The Argus 100 computer was the second generation of process control computer produced by Ferranti, who at the time were world leaders in this field, and the original Argus was re-designated '200 series' when the newer model was introduced.
Today both these computers would be considered rather quaint. The 200 series was housed in a 6 foot high grey painted steel cabinet, and it was programmed by inserting Ferrite Pegs into holes in a printed circuit board. Core storage was achieved using a Ferrite bead matrix and the logic circuits were put together using discrete components assembled onto removable printed circuit cards. This added up to a reliable, if somewhat temperature sensitive machine, which promised much in the process control field.
The first industrial application of the 200 series was to control the solvay process at ICI's Fleetwood works in 1961, but the impetus for its development came surprisingly from military R & D where it was used to control the Bloodhound surface to air missile developed by BAC. In any case the success of the Fleetwood installation, although not without its problems, led to the 1964 orders mentioned above and hence the paraquat installation using the Argus 100. This was a revised, scaled down and less expensive development, aimed specifically at process control applications. The program could now be loaded on a punch paper tape, a vast improvement over the ferrite pegs of the 200 series. Otherwise the physical construction was similar although the cabinet was now only 4 foot high.
In 1965 when the paraquat plant came on stream, there were several advantages gained by the introduction of direct computer control, compared with the analogue controllers used previously on the No.1 (Pilot) plant.
Firstly there was the benefit if instantaneous control over the process which was not previously possible. This enabled much finer adjustment and hence an increase in efficiency when a small increase (say 1%) would mean a reasonable reduction in costs because expensive raw materials were used. Secondly, improved alarming was possible. Here two types of alarm signal could be generated. If any variable deviated by (say) +/-10% from a normal value then an alarm was given. Alternatively, there was an absolute alarm which occurred if a certain value, either high or low was reached.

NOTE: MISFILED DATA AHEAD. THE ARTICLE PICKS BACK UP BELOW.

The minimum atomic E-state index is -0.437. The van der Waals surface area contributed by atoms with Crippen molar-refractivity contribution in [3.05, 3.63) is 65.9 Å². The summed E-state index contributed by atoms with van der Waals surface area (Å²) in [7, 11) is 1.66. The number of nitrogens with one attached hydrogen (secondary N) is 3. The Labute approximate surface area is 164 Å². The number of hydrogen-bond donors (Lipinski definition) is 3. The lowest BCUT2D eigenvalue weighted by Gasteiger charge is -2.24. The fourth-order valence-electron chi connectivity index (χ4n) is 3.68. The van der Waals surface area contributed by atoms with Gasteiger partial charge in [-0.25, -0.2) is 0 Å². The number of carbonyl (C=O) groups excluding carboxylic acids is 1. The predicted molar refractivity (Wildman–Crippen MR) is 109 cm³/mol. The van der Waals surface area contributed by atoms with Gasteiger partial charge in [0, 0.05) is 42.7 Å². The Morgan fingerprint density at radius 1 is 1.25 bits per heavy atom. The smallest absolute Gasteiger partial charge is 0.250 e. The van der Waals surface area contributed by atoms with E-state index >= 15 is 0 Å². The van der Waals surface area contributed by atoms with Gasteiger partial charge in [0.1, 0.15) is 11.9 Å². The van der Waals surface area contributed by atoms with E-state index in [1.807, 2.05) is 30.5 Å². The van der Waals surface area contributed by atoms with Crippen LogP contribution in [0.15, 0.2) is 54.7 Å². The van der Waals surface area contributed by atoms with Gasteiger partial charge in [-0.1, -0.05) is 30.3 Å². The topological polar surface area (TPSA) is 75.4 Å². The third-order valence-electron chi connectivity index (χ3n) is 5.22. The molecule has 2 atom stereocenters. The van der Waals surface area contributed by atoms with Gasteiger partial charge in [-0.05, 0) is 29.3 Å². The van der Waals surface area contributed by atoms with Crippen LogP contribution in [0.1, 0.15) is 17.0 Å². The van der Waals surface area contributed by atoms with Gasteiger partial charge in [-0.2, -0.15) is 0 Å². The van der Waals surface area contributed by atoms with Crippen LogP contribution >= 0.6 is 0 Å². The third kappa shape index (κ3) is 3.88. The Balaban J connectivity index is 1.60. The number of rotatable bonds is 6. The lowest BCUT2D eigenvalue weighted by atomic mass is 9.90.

Perhaps the most important advantage was the facility for recording the operating conditions of the plant. Every five minutes, the computer would dump this information via a printer. Now for the first time, a complete analysis of the process was available to study, leading again to greater efficiency, as the computer was reprogrammed, taking into account the knowledge gained. This also provided valuable historical evidence, if any serious malfunction occurred.
Although this was a donation we must sincerely thank many of our donors for providing the funding to allow us to hire a suitable van and man power for us to collect this important computer.
A very fascinating and interesting article entitled Bloodhound on my Trail has been forwarded to us by Jonathan Aylen from Manchester Institute of Innovation Research, University of Manchester, UK who is the author of this article published int. j. for the history of eng. & tech., Vol. 82 No. 1, January, 2012, 1–36 and is available to view HERE regarding this machine Ferranti Argus 100 from ICI Paraquat Plant at Widnes. Our very grateful thanks to Jonathan Aylen.
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This exhibit has a reference ID of CH32443. Please quote this reference ID in any communication with the Centre for Computing History.